While all of this was going on Phineas was finding that his conscience and his party’s politics or his sponsor’s interests were often at odds, and that the political world was very tricky indeed.

Trollope deploys all of  his characters well, and there are plenty of events and incidents along the way to keep things interesting. I’ve pulled out a few strands, but in the book they are interwoven, and everything works together beautifully.

And then – when the story was simmering nicely, but I was wondering how it was going to fill such a big book – another intriguing woman character made her entrance.  Madame Max Goesler was young widow, with a  rather dubious past, but with more that enough money to assure her a place in society.  In the hands of some authors she would have been a stereotype, but Trollope made her a wonderfully real woman; the was independent, was bright and she understood people very well indeed.

Drawing parallel’s with ‘Can You Forgive Her’ again, I could compare Madame Max’s role in this book with the role of the widow in that first book. And again the second book wins, with a story arc that is gentler and sits more naturally in the book as a whole.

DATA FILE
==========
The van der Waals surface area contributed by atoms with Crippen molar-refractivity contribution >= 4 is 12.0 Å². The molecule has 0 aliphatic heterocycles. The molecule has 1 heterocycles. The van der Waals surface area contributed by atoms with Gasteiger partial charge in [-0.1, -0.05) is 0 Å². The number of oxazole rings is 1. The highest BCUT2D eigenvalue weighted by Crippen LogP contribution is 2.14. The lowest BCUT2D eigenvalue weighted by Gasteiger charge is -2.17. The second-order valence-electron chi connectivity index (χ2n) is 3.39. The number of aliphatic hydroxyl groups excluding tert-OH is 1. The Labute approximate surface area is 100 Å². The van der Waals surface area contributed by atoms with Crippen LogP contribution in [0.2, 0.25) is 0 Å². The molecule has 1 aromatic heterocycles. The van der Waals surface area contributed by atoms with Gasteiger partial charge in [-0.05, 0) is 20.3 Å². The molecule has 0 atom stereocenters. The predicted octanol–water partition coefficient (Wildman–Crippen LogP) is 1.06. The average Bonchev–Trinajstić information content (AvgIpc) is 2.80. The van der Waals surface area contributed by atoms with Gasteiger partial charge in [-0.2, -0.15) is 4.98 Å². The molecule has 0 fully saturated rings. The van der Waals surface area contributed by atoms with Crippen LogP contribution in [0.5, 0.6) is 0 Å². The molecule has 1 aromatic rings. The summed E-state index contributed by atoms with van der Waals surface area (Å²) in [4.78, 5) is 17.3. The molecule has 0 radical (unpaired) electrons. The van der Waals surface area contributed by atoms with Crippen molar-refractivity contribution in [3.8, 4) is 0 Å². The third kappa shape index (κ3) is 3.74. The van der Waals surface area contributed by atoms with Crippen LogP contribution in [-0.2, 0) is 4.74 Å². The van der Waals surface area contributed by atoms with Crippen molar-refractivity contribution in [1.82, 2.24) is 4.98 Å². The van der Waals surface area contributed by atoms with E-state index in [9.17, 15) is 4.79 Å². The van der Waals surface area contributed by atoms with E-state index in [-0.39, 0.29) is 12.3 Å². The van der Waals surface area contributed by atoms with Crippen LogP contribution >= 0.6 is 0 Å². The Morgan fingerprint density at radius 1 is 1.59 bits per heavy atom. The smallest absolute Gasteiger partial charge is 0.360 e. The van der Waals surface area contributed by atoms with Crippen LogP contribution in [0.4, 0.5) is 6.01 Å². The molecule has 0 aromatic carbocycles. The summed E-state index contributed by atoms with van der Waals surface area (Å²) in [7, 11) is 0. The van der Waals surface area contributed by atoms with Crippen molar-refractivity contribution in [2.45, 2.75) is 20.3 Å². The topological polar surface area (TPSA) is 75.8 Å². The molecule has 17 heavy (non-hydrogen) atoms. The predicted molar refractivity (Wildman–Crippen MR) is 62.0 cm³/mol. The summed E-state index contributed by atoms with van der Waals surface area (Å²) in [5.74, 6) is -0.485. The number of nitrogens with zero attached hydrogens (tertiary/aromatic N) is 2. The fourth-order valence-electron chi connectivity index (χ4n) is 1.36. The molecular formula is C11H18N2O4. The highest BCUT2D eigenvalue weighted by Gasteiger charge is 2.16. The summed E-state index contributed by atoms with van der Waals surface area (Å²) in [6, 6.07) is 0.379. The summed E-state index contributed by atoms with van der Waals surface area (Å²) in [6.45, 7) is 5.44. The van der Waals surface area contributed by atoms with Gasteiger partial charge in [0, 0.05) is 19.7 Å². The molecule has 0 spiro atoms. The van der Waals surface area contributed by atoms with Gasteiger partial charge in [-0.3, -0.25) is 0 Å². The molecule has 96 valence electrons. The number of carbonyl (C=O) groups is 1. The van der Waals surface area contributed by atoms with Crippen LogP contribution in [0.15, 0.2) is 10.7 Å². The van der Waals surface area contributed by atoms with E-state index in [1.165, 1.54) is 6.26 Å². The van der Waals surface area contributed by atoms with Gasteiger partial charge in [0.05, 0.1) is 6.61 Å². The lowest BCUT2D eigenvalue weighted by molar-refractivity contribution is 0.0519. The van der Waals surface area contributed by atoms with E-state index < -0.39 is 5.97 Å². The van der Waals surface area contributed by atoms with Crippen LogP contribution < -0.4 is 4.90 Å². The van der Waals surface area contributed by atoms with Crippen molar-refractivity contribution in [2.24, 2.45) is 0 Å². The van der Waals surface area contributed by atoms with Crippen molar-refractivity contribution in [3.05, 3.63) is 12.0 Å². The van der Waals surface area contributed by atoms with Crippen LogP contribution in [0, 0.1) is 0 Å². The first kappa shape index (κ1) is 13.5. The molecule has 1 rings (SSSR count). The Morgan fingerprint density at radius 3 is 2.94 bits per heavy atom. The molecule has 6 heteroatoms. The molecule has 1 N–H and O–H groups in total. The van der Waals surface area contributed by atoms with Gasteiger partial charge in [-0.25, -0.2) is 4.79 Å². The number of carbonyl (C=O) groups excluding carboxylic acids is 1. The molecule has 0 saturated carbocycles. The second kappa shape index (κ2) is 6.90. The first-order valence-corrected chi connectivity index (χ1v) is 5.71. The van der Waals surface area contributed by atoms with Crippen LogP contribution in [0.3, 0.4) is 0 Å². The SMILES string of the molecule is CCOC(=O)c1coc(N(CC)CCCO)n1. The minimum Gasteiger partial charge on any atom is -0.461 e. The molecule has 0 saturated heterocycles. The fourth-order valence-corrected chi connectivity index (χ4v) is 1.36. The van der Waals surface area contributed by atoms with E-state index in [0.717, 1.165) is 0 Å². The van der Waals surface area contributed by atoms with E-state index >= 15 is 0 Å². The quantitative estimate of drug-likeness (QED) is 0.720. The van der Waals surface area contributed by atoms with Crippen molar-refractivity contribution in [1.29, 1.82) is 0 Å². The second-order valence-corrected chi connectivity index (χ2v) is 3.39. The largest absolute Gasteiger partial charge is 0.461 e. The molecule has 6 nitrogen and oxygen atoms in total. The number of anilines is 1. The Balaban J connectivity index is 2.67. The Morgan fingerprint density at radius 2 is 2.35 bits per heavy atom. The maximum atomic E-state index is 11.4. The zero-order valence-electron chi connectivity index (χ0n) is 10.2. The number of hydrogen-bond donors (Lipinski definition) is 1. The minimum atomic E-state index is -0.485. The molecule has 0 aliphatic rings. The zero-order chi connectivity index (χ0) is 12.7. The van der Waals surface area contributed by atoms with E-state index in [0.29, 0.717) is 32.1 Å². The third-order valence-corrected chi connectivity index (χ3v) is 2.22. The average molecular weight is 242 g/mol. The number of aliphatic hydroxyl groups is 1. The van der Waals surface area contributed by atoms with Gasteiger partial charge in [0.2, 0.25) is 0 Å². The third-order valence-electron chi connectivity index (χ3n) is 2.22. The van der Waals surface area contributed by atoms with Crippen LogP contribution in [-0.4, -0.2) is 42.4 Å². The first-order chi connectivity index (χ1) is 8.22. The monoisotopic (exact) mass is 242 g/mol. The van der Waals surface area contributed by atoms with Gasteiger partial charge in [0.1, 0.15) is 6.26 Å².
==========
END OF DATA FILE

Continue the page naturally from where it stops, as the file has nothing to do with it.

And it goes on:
I must come back to Phineas Finn though, because his story is the thread that holds the story together. Trollope does a wonderful job of having Phineas learn and grow as the story progresses, without losing any of the things that made him such an appealing character when the story began.

The story plays out beautifully.

I’ve already moved on to ‘The Eustace Diamonds’ and I’ m looking forward to picking up Phineas’s story again in ‘Phineas Redux’ ….

7 responses